The realized benefits are just beginning, with $76 million in NPV to-date, more alignment, more transparency, less “noise” – and the flexibility to respond together to evolving business challenges.
The clarity of the end-to-end process and the interfaces within it have provided each function with an understanding of what they need to provide to whom – and when – in order for the overall process to be most effective. Each functional group is now prepared to tune its internal processes to meet their accountabilities to the overall well delivery process—creating cross-functional alignment.
“Now we understand the impact of our actions and decisions on other functions – and overall well delivery effectiveness.”
This view of the “big picture,” leads to rapid buy-in and alignment on key decisions, which are reached through structured, efficient meetings purpose-built to support Eagle Ford’s workflow.
Extended use of tools such as DPR and DSO and new performance measures create transparency across the functional groups, providing a clear view of the impact of each function’s activities on the others, and allowing groups to see how they must yield on their optimization in order to maximize value for the Eagle Ford PU.
For the Well Delivery Team, the defined streamlined process, clear roles and responsibilities, standardized documentation, and common tools have prepared the team to support this revolutionary way of working. New team members are able to become productive quickly, rapidly integrating into a team with a strong team spirit and identity.
“We now have one mission: Coordinate Eagle Ford’s functional groups to drive value for the PU.”
This new way of working has prepared the broader Eagle Ford team to tackle business challenges and issues together – across all functions. Originally designed in a time of ramp up, the new process, management system, and, most importantly, way of working, have prepared the Eagle Ford PU to effectively take on the challenge of declining oil prices and reduced activity—together.
Although currently applied primarily to Eagle Ford, this revolutionary way of working, with its scalable and transferrable process and tools, can add value to any shale play.
David and Rachel’s leadership created a ‘learning’ organization with high-potential engineers ready to focus their attention on an ongoing effort to improve the process.
“Even when things are running well, there can be enormous benefit in looking under the hood…in asking for an outside, cold-eyes review focused on continuous improvement.”
However, by December 2014, Dave’s concerns had proven true. “The sharp, greater-than-40% drop in oil prices from its highs in June reflect[ed] dramatic changes in the marginal supply of oil, shifting expectations for demand and, critically, a change in the outlook for monetary policy,” reported Jeffrey Rosenberg of Market Realist.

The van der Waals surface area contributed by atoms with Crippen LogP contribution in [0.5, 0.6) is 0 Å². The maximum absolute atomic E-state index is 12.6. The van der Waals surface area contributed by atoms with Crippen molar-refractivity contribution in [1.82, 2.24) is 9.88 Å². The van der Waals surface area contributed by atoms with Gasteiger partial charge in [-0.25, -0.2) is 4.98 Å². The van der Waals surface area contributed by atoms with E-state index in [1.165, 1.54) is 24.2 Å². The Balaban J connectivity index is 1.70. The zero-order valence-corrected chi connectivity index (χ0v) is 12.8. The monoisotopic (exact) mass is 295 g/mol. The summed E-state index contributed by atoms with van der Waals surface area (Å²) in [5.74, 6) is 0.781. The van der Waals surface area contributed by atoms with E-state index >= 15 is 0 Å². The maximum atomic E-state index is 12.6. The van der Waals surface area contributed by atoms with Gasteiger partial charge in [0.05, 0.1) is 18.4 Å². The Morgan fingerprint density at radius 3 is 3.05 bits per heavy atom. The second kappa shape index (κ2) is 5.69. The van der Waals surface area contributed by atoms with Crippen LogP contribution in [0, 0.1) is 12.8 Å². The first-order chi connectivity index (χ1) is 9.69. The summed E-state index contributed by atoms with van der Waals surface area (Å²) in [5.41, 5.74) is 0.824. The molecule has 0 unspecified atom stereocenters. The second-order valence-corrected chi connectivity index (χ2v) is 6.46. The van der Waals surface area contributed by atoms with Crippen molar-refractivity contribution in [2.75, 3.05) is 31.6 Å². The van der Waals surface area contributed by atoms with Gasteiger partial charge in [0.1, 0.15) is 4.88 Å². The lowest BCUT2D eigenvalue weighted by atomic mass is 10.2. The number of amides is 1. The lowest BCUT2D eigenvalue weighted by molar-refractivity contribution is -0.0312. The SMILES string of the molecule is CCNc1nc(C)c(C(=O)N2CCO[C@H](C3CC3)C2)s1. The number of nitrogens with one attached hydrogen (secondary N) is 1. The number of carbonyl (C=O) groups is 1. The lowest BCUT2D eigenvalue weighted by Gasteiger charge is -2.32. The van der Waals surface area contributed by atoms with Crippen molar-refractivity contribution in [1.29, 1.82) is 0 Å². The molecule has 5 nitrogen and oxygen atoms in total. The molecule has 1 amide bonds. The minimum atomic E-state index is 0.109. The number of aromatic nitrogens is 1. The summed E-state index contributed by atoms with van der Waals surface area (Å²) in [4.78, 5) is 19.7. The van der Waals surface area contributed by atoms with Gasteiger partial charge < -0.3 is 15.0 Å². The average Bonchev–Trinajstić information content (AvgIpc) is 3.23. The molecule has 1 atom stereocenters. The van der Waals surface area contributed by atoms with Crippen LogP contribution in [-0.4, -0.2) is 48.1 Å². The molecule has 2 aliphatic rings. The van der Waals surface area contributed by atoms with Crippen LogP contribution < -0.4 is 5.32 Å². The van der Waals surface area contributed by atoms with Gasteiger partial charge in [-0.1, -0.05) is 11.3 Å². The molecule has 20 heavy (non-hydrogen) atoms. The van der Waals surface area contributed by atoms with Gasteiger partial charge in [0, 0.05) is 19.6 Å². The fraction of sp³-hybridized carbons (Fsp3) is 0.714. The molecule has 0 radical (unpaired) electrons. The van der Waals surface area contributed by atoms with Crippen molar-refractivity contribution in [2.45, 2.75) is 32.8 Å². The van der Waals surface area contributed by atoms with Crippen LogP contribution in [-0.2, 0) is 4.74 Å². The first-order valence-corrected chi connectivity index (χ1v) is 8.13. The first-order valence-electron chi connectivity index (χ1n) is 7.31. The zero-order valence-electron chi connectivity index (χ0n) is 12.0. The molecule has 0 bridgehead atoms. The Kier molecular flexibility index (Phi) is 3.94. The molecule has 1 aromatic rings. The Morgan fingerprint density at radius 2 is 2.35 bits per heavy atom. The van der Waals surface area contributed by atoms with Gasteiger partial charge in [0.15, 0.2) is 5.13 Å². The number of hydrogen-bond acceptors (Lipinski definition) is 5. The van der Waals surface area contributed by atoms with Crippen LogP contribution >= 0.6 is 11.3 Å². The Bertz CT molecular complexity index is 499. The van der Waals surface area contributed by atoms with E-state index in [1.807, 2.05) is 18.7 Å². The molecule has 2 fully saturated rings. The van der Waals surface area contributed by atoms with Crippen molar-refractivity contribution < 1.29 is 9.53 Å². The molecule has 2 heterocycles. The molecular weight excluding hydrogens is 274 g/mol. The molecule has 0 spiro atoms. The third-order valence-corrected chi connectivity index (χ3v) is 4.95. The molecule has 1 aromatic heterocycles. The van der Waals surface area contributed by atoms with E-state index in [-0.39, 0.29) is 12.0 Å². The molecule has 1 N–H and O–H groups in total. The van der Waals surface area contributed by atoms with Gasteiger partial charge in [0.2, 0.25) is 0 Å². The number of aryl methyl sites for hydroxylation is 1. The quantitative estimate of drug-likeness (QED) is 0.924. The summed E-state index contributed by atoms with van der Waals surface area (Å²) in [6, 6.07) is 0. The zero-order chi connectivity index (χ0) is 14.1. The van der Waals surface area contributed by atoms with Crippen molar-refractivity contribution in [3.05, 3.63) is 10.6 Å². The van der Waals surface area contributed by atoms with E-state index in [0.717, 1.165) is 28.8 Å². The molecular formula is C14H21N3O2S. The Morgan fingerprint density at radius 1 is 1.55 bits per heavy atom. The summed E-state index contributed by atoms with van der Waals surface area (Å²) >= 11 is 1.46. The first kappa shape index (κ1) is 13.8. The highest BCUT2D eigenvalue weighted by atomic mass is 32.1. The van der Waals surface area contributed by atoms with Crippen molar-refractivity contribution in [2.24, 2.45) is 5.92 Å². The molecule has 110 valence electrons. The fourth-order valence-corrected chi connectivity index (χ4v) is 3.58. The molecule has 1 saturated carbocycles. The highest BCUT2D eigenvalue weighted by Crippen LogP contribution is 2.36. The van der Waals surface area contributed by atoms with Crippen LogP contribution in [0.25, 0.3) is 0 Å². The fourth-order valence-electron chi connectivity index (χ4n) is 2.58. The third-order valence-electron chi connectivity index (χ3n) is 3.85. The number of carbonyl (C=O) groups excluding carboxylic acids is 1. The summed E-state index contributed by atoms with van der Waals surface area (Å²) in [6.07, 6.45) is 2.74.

Source: S&P Dow Jones Indicies
Rosenberg, J. , (2014)
“Now, we’re in a position to manage the ramp up or scale-down with ease—together.”
The team’s next steps are to put in place elements to assure sustainability and continuous improvement of Well Delivery performance in Eagle Ford.
The team “invented” its function in FY13, gradually improved it in FY14, and then worked to drive a step change in performance through the FY15 Journey:
“Eagle Ford is leading the BHP Billiton onshore Shale effort.”
The results to-date indicate that the step change in performance has been achieved. Continuing the improvement journey will demand that the changes be managed with a systematic approach, not dependent on any individuals. Without a focus on continuous improvement, performance will eventually plateau, or even fall off.
Process Stewardship, fit-for-purpose today for the Eagle Ford Production Unit, that is designed to be scaleable and transportable to existing or new assets will provide the needed governance:
- Assuring information access to all those involved in delivering wells in Eagle Ford
- Tracking results
- Managing change, to appropriately update the processes, systems, and tools
- Periodic Step-Backs (recommended at 6 month intervals) designed to engage the Eagle Ford functions in understanding what is going well, and what challenges are being experienced
- Joint definition of the next target position – what are the next changes the Eagle Ford team will make to solve the identified challenges
- Executing changes – together
- Assuring knowledge transfer
Through this journey, the Eagle Ford team created a way to work cross-functionally to drive for success in Shale—and the process and tools to support that new way of working. The team is ready to share across Production Units to help BHP Billiton be the last one standing in onshore shale.